The European Union is ready to provide Ukraine with EUR 1.2 billion of macro-financial assistance, but for this it needs to constructively interact with the International Monetary Fund and fulfill the requirements related to the rule of law, said Josep Borrell, Vice President of the European Commission, EU High Representative for Foreign Affairs and Security Policy.
He said at a joint press conference with Ukrainian Foreign Minister Dmytro Kuleba in Kyiv on Tuesday that they are also ready to provide $1.2 billion in macro-financial assistance in order to help solve the problems associated with the economic recession caused by the coronavirus pandemic, but for this Ukraine needs to constructively interact with the IMF and also fulfill all those requirements that relate to strengthening the rule of law in Ukraine.
Ukrainian President Volodymyr Zelensky has held a phone conversation with Managing Director of the International Monetary Fund (IMF) Kristalina Georgieva to inform her about his plans to nominate a candidate for governor of the National Bank of Ukraine (NBU) by the end of the week.
“Informed Kristalina Georgieva that by the end of the week I will have a new candidate for Head of the NBU for Parliament’s approval. It will be an independent technocrat, who will continue the Bank’s independent course. I make all my decisions only in the interests of the Ukrainian people,” the head of state said on Twitter on Tuesday.
Ukraine in the memorandum to the International Monetary Fund (IMF) under the new Stand-By Arrangement has undertook by the end of August to review and approve all heating tariffs, linking them to the cost of gas and associated costs, including capital investments.
“We have eliminated the cap on household heating tariffs by revoking cabinet resolution No. 560 of June 26, 2019. We will ensure that, by the end of August 2020, all heating tariffs under the jurisdiction of both the NEURC (the National Energy and Utilities Regulatory Commission of Ukraine) and local authorities are reviewed and officially enacted to fully reflect gas and non-gas costs (including capex),” the document says.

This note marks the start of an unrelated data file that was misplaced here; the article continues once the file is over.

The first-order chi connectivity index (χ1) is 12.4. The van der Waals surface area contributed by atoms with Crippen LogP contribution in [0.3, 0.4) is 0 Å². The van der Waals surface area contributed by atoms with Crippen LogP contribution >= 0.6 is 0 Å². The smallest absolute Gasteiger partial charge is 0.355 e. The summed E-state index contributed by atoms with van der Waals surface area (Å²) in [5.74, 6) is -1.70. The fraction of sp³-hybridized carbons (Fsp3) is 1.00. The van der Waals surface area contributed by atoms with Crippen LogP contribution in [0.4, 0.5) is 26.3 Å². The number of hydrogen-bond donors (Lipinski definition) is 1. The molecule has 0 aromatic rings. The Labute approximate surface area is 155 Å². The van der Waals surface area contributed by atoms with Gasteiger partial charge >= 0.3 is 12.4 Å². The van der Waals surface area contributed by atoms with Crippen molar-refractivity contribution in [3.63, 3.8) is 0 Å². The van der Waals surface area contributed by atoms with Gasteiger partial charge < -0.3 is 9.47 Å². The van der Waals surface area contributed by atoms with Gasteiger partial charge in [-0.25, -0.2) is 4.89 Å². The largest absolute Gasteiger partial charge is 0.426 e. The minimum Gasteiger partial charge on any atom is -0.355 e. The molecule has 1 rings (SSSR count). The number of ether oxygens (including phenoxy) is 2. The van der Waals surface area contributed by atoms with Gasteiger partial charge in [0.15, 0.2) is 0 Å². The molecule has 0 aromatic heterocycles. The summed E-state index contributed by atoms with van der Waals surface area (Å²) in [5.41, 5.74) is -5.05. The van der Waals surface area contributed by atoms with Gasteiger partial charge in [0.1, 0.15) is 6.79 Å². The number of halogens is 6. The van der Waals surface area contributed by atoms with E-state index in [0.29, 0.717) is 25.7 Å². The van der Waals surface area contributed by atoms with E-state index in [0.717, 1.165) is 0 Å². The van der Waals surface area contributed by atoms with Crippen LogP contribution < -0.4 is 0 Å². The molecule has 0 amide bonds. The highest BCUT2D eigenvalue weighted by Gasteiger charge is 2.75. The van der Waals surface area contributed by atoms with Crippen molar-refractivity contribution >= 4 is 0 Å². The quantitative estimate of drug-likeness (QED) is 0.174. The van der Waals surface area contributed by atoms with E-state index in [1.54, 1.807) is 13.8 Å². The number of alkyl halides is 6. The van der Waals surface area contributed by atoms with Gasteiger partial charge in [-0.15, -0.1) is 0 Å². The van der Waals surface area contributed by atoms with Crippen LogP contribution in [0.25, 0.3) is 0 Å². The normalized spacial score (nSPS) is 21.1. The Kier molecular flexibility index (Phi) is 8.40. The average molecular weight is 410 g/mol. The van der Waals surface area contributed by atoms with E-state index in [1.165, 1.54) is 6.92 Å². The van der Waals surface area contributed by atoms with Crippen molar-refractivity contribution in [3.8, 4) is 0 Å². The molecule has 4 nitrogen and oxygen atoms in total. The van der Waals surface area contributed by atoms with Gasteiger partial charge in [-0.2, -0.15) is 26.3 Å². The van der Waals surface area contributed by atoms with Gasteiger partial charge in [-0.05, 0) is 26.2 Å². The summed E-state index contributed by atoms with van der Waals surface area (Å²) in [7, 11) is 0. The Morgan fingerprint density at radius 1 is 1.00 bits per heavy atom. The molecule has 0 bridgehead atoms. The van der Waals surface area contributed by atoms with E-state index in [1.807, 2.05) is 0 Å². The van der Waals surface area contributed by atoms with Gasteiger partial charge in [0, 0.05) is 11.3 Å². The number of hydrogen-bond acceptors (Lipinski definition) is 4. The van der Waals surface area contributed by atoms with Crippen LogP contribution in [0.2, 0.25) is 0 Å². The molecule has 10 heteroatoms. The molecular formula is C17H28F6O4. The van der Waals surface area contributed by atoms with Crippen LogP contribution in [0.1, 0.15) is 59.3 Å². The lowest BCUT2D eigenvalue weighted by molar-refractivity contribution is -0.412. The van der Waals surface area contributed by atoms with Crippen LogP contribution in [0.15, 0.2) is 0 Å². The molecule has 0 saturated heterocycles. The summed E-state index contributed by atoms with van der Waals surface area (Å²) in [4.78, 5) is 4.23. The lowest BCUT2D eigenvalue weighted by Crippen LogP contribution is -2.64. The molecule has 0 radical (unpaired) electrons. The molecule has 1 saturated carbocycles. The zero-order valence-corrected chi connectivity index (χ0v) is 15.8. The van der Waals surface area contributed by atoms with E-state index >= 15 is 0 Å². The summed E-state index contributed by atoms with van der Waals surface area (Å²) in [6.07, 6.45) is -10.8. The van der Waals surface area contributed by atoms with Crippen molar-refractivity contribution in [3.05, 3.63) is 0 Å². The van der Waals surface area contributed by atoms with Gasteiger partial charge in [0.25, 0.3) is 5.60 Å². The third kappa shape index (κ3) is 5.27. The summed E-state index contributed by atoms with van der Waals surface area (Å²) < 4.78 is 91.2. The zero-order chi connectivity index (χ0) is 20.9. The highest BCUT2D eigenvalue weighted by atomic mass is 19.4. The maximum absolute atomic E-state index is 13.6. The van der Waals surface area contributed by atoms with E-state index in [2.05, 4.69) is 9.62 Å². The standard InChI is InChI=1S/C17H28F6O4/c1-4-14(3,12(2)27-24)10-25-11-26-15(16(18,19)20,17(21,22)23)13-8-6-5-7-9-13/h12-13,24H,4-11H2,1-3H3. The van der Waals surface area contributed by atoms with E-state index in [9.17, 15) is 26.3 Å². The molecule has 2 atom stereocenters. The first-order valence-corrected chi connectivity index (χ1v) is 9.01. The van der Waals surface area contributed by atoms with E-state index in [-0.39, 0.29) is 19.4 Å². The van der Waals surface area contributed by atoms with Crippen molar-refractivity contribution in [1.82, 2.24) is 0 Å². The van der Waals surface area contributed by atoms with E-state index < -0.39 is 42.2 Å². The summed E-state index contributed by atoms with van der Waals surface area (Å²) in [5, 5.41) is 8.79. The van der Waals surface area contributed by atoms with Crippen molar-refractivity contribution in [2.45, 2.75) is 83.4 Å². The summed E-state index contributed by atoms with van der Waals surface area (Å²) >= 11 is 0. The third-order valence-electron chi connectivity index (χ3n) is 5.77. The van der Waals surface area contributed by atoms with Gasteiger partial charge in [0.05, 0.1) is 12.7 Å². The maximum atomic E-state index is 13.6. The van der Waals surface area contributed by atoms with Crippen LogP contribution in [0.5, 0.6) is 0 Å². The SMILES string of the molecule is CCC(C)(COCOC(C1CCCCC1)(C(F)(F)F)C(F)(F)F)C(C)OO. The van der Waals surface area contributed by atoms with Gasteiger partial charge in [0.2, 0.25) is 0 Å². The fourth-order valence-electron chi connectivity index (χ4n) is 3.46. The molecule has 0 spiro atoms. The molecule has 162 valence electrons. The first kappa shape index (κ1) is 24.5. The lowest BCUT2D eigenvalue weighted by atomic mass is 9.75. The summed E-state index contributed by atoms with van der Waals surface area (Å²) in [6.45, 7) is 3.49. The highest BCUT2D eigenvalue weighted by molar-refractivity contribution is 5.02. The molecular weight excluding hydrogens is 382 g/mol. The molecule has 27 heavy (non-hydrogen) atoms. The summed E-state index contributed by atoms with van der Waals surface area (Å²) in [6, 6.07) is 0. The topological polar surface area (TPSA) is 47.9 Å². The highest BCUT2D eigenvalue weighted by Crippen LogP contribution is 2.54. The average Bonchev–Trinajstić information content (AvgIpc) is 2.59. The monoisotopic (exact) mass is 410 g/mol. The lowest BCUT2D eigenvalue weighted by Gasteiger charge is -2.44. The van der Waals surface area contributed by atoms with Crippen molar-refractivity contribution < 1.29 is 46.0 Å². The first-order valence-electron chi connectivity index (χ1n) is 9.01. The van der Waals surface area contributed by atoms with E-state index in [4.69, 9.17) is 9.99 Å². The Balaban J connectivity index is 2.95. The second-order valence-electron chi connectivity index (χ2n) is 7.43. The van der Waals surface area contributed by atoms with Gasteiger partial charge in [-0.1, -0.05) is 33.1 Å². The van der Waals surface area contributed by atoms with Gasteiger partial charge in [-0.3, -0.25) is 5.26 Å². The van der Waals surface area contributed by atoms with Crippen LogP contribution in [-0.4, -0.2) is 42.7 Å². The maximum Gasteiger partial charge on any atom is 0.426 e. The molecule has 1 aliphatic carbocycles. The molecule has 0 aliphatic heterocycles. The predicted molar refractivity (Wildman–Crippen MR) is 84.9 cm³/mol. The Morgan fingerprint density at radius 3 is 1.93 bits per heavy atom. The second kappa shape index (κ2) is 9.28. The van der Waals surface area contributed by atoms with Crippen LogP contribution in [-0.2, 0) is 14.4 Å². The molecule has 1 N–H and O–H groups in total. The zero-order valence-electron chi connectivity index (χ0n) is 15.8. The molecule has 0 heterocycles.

“Starting with the 2020/2021 heating season, heating tariffs will be reviewed and set at least once per year before the start of the heating season to ensure that changes in gas and non-gas costs (including capex) are adequately reflected in heating tariffs. To that end, prior to the start of the 2020/2021 heating season, we will rescind cabinet resolution No. 1082 of December 24, 2019, which allows for the asymmetric changes in heating bills without the need to address heating tariffs when the price of input gas changes. In order to mitigate the risk of future arrears we will develop in consultation with the World Bank mechanisms to provide buffers for district heating companies to deal with the volatility in the wholesale gas price,” according to the report.
“By the end of June we will legislate an October 1, 2020 deadline for all new utility service contracts incorporating the revised heating tariffs to be concluded,” it says.
The first disbursement of $2.1 billion by the International Monetary Fund (IMF) has been sent to Ukraine, Vladyslav Rashkovan, the representative of Ukraine in the IMF, has said.
“The first disbursement of $ 2.1 billion has already been sent to Ukraine. It will reach the accounts of the government, taking into account the time difference and the speed of funds flow in international payment systems,” he wrote on Facebook on Wednesday.
Prime Minister of Ukraine Denys Shmyhal notes that Ukraine expects the IMF Executive Board to approve the first tranche of the agreed Stand-By Arrangement for the next 18 months on June 5.
“We have completed negotiations with the IMF, the president also had a telephone conversation with the IMF leader, and on June 5 we expect the signing of the agreement and the receipt of the first tranche. The program is for 18 months, a loan for 5 years, the amount is $5 billion. And this is a Stand-By Arrangement with rather simplified conditions, which will enable us to move calmly in overcoming the consequences of the coronavirus crisis that already exist,” he said on the air of the Savik Shuster Freedom of Speech program on Ukraine TV Channel.
Shmyhal pointed out that the first tranche from the IMF will be $1.9 billion, which Ukraine expects on June 5-6, another $1.6 billion will be in autumn, and $1.5 billion next year.
Ukraine has all chances to sign a new financial agreement with the International Monetary Fund (IMF), but it is the Verkhovna Rada is to do the final step, First Deputy Governor of the National Bank of Ukraine (NBU) Kateryna Rozhkova has said.
“Ukraine as a state today continues negotiating on attracting IMF assistance… The chances are great, but the last step is ours, in fact, it is the Verkhovna Rada, which must adopt two bills, which are the so-called prior actions. This is the land bill and the bill about banks,” Rozhkova said during a press briefing on Friday.
She also said that the IMF is ready to increase the scope of the Extended Fund Facility (EFF) compared with the previously agreed $5.5 billion.
“We are optimists. If the EFF is approved, Ukraine will be able to go through difficult times to combat the virus,” Deputy Governor of the central bank Oleh Churiy said.